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Social media bill: Olujimi, Salam advice FG on alternative course media

Nigerian lawmakers have called on the Federal Government to rethink its planned Social Media Bill currently before the National Assembly and chart a different course that will yield better result.

The lawmakers who spoke on Thursday, November 18, 2020 in Lome, Togo on the sidelines of the ongoing Delocalised Meeting of the ECOWAS Parliament, warned that a total blanketing of social media may cause more problems than good.

It’s on the theme, “ECOWAS in the era of COVID-19 and beyond: focusing on Information and Communication Technology (ICT) to promote distance education and training in ECOWAS Member States”.

The meeting brought together experts and members of parliament from the Joint Committees on: Education, Science and Technology -Telecommunication and Information Technology and the committee on Political Affairs, Peace, Security, as well as Committee on Infrastructure.

Speaking in an interview, Biodun Olujimi said that a blanket ban on social media will be counterproductive as it will stifle information access.

She said that at a time when other countries were investing heavily to make internet accessible especially for education during the Pandemic, Nigeria should be pushing for a better way to manage social media.

Exemplifying with a law recently passed in Ghana, she said that government should rather adopt a system blocking specific unreliable platforms.

“We need to prioritise as a nation, in Ghana, a law was passed last year to ensure that certain things cannot be downloaded from the internet and certain information cannot be passed. That is what is important, we do not need it to shield our people from information per say however, we need to shield them from certain things that are unreliable”.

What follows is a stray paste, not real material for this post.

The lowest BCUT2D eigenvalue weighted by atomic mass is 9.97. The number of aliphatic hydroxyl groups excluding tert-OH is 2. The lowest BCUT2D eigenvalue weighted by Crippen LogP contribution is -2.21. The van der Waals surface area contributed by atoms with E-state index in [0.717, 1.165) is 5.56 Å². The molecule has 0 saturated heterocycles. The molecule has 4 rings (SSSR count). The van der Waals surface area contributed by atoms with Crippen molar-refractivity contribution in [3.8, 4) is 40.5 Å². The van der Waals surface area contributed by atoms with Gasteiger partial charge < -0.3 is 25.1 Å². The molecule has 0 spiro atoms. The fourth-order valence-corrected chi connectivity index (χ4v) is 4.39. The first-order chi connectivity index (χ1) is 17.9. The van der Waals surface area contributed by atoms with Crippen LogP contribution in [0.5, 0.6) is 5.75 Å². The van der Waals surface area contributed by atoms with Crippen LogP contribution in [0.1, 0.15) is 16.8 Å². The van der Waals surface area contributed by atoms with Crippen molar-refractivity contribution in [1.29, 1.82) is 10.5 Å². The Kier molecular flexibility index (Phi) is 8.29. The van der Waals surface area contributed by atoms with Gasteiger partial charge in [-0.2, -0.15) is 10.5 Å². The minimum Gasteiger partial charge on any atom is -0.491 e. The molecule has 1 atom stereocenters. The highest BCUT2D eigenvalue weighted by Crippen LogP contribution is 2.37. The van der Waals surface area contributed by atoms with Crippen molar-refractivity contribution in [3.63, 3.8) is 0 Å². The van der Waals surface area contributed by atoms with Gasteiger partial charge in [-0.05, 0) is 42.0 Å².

That is what we need to sit down and think through and the senate resumes, we will look at that, not to look at a general blanketing of social media, she said.

Madam Olujimi, who also called for internet to be made more affordable and accessible, acknowledged that there must be some control to ensure that it is not used for things other than access to education for which it was subsidized.

“Yes, when it was expensive it was used recklessly. When we make it a little cheaper, we can also guard it. Anything you leave for free, and leave for people to manage as they want, cannot but have such problems.

The minute we look at it holistically and decide the things we do not want and the things we want, then we will get it right. For instance, in some countries, you can no longer view pornography, and that is blocking unreliable sources of information”.

Kwaku Sakyi-Danso/

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